Why Is My Ferret Losing Hair?

From normal shedding to disease, parasites and more, learn about the six common reasons ferrets lose hair.

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Ferrets normally lose fur during two seasonal sheds each year; other hair loss could indicate a medical issue that needs to be addressed. Via Max Moreau/Flickr
Ferrets normally lose fur during two seasonal sheds each year; other hair loss could indicate a medical issue that needs to be addressed. Via Max Moreau/Flickr
Dr. Jerry Murray

A common health problem seen in pet ferrets is hair loss. Hair loss is frequently called baldness; however, the correct medical term is alopecia. Alopecia means partial or complete hair loss from an area that normally has hair. There are different locations for the hair loss depending on the underlying cause of the alopecia.

6 Common Causes Of Ferret Hair Loss

Many conditions cause hair loss in pet ferrets. Frequently alopecia can be related to hormone levels. This will typically produce alopecia that starts at the tail and rump and progresses up the back and sides to the head. External parasites can cause alopecia. Parasitic causes of alopecia often produce hair loss in spots where the ferret can scratch (shoulders/neck) or chew (rump, tail and sides). Infectious causes of alopecia will usually produce small areas of hair loss. Nutritional deficiencies can cause a generalized partial alopecia with a brittle coat.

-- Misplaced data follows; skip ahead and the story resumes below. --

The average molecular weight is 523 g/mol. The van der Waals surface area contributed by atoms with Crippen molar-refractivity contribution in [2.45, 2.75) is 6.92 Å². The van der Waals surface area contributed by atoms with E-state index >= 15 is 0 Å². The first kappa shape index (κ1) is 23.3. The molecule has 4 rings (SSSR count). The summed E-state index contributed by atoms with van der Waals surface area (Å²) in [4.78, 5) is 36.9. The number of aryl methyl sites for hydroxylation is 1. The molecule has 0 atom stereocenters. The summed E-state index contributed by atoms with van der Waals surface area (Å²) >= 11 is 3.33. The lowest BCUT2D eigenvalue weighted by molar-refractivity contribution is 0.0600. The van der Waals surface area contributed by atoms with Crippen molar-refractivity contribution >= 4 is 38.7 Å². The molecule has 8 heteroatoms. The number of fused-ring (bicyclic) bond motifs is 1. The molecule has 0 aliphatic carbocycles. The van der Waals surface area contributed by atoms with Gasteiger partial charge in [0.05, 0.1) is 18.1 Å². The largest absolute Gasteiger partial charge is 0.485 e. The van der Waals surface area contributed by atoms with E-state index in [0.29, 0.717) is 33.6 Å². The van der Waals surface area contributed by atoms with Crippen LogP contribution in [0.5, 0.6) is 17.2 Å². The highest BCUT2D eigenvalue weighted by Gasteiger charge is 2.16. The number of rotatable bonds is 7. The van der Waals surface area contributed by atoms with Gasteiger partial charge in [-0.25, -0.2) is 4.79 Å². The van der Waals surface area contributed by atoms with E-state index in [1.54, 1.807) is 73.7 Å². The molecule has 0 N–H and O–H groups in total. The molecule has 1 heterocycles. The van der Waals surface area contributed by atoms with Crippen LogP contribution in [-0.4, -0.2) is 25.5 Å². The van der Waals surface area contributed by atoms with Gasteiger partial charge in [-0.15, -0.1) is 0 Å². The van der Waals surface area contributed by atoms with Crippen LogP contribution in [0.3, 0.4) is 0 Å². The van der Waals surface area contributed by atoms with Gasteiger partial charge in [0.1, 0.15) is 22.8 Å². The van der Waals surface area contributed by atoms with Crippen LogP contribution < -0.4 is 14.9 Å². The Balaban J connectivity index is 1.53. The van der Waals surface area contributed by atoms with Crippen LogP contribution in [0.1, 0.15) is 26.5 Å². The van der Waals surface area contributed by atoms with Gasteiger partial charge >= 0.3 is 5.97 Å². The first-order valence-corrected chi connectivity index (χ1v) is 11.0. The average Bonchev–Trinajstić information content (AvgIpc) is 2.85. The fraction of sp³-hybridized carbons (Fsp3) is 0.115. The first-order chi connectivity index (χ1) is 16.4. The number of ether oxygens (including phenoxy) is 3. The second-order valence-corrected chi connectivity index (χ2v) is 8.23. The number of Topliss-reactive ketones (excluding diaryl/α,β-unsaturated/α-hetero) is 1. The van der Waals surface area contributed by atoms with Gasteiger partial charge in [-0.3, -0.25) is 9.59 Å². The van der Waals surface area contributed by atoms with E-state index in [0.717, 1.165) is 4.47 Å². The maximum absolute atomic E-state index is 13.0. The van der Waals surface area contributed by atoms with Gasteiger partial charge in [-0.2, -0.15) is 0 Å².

1. Hormonal Hair Loss In Ferrets

Ferrets go through two seasonal sheds each year. In the spring, ferrets shed their winter coat and put on their thinner summer coat. In the fall, ferrets shed their summer coat and put on their thick winter coat. This normal shedding usually takes about two to three weeks to accomplish and is controlled by the photoperiod and the changing levels of the hormone melatonin.

Similarly intact females and males (not spayed or neutered) will normally shed a lot during the spring/summer breeding season. This is related to the elevated sex hormones (testosterone or estrogen) during the breeding season.

2. Ferret Adrenal Gland Disease

The most common medical problem associated with alopecia in ferrets is adrenal gland disease. This disease is so common that a majority of the pet ferrets in the United States are at risk for developing adrenal gland disease when they become middle-aged to older ferrets.

In this disease, the adrenal glands overproduce the sex hormones (estrogen, progesterone) and androgens. With adrenal gland disease the alopecia commonly starts on the tail and works its way to the rump. If you’re wondering why ferrets lose hair on their tail, this is one common reason. Usually, the alopecia continues to expand forward until it reaches the head, but not all of the adrenal cases have this pattern of hair loss. In addition to hair loss, adrenal gland disease can cause itchy skin, swollen vulvas in females, enlarged prostate in males, anemia, weight loss, muscle loss, aggressive behavior and even sexual behavior.